Activation of platelets also results in the release of arachidonic acid, a long-chain polyunsaturated fatty acid, from phospholipids on the plasma membrane. Arachidonic acid is converted to thromboxane A2, a potent inducer of platelet aggregation, by a series of enzymes including cyclooxygenase. Inhibition of platelet cyclooxygenase explains the ability of aspirin to suppress platelet activation.
When platelets are activated, another morphologically distinct organelle, the alpha granule, releases proteins that contribute to hemostasis, including platelet factor 4, thrombospondin, fibrinogen, and factor V. In addition, P-selectin in the alpha granule membrane is translocated to the surface plasma membrane of the activated platelet where it plays an important role in the interaction of platelets with other cells, including leukocytes and the vascular endothelium. These processes provide an important link to the soluble coagulation system. The factor Xa receptor, defined by phospholipid on the surface of the activated platelet, cooperates with factor V in the generation of thrombin, as shown in Figure 13-1B and discussed in more detail in the following section.
THE BLOOD COAGULATION CASCADE
Just as the formation of the platelet plug is a highly cooperative process, so is the concomitant formation of the fibrin clot. Amplification of a small signal (vascular injury) is transduced by a series of molecular interactions into a fibrin clot. The protagonists in this dramatic process are a set of plasma proteins that normally circulate as inactive zymogens. Figure 13-2 depicts a prototypical or consensus pathway. When the coagulation cascade is activated, either in vivo or in the test tube, a zymogen is converted into an active proteolytic enzyme capable of specifically cleaving the next zymogen in the set, and so on. This highly controlled limited proteolysis leads to the eventual formation of thrombin and generation of the fibrin clot.
During the last century, biochemical studies of in vitro clot formation have gradually led to the identification of the specific proteins that participate in the coagulation cascade, along with in-depth understanding of how they interact in a precisely controlled and orchestrated fashion. A substantial portion of this cumulative knowledge has come from rigorous investigation of families with inherited defects of specific coagulation proteins (see Chapter 15).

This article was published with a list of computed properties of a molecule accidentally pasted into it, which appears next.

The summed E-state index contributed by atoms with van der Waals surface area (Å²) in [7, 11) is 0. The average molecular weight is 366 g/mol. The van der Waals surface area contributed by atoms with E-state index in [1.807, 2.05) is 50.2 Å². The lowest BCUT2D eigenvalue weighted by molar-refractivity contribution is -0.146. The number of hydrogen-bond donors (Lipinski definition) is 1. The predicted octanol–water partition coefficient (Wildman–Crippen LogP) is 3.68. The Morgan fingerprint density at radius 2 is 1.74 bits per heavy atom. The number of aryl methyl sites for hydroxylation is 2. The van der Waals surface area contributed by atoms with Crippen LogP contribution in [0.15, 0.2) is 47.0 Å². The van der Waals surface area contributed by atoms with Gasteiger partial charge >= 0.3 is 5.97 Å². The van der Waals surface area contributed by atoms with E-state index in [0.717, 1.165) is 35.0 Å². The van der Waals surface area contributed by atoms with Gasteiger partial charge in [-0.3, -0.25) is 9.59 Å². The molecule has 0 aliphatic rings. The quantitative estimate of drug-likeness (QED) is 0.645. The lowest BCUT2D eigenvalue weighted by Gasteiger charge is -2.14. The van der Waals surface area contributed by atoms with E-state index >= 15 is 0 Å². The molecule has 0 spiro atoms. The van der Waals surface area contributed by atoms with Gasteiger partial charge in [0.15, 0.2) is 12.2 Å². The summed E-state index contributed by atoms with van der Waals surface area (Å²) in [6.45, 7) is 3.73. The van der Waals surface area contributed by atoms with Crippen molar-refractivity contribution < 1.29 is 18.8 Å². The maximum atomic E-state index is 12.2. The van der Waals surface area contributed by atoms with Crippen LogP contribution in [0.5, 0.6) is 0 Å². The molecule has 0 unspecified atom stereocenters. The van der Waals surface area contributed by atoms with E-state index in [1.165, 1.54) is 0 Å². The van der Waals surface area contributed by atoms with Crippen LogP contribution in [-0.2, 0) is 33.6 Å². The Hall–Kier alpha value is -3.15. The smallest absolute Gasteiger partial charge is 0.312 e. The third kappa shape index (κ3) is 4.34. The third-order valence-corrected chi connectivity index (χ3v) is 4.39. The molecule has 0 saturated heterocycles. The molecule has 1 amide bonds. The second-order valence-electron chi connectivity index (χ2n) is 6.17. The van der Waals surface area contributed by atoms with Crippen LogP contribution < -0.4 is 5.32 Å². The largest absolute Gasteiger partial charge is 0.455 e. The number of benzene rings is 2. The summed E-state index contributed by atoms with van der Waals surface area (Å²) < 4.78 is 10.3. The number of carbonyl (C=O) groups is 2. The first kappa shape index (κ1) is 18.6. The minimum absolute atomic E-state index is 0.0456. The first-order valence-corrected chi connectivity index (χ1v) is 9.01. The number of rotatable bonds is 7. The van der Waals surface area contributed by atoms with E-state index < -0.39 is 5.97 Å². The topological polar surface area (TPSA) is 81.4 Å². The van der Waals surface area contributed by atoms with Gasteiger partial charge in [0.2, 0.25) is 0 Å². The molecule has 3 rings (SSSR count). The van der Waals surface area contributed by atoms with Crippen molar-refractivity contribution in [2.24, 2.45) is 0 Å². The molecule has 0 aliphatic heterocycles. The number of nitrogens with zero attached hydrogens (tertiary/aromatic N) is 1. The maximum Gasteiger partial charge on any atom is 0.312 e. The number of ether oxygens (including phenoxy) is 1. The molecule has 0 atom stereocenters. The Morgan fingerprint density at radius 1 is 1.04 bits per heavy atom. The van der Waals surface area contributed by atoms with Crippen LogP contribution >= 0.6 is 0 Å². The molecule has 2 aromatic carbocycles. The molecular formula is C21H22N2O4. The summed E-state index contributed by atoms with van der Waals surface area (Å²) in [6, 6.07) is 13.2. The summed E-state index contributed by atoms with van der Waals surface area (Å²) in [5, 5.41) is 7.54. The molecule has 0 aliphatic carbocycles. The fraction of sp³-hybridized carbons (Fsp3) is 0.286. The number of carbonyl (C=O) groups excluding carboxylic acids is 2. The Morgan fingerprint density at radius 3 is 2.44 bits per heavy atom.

Figure 13-3 depicts the coagulation proteins involved in clot formation prior to the formation of fibrin. The zymogens, shown in image A (prothrombin and factors VII, IX, X, and XI), are synthesized in the liver. As this figure demonstrates, they have some striking structural similarities. All have a signal peptide at the N-terminus, and except for factor XI, a propeptide is immediately adjacent. These N-terminal portions are cleaved within the hepatocyte prior to the release of the mature zymogen into the circulation. All five zymogens have a large catalytic domain at the C-terminus that, when activated, functions as a serine protease that specifically cleaves and activates the next protein in the coagulation cascade. Four of these zymogens, factors VII, IX, X, and prothrombin, undergo a crucial post-translational modification in the Golgi body prior to secretion into the plasma. Specific glutamic acid residues in the region adjacent to the propeptide undergo vitamin K–dependent carboxylation. This additional negative charge facilitates the binding of calcium ions, an essential cofactor for optimal function.
Proteins in the proximal coagulation cascade. A) Zymogens are converted to active enzymes by proteolytic cleavage. Blue rectangles at left = signal peptides; • • • • • = propeptide; Y = specific sites of glutamic acid carboxylation. The curved arrows to the right show sites of cleavage releasing the C-terminal catalytic domain (long blue rectangle on right), which now functions as an active serine protease. B) Cofactors serve as docking sites for zymogens. Tissue factor is a transmembrane protein. (The lipid bilayer is shown as a pair of vertical rectangles.) Factors VIII and V are activated by proteolytic cleavage at sites shown by the curved arrows. (Modified with permission from Furie B and Furie BC. The molecular basis of blood coagulation. Cell. 1988. 53: 505-518.)
Protein cofactors play an equally important role in the regulation of the coagulation cascade. They bind to platelet and endothelial cell membranes, serving as docking sites for the zymogens and contributing importantly to the amplification that is essential for the rapid formation of the fibrin clot. As shown in Figure 13-3B, tissue factor is a transmembrane protein on the surface of extravascular cells, cells within the vessel wall, and circulating microparticles. Like the zymogens mentioned earlier, factors VIII and V are actually pro-cofactors—soluble plasma proteins that require proteolytic cleavage for activation.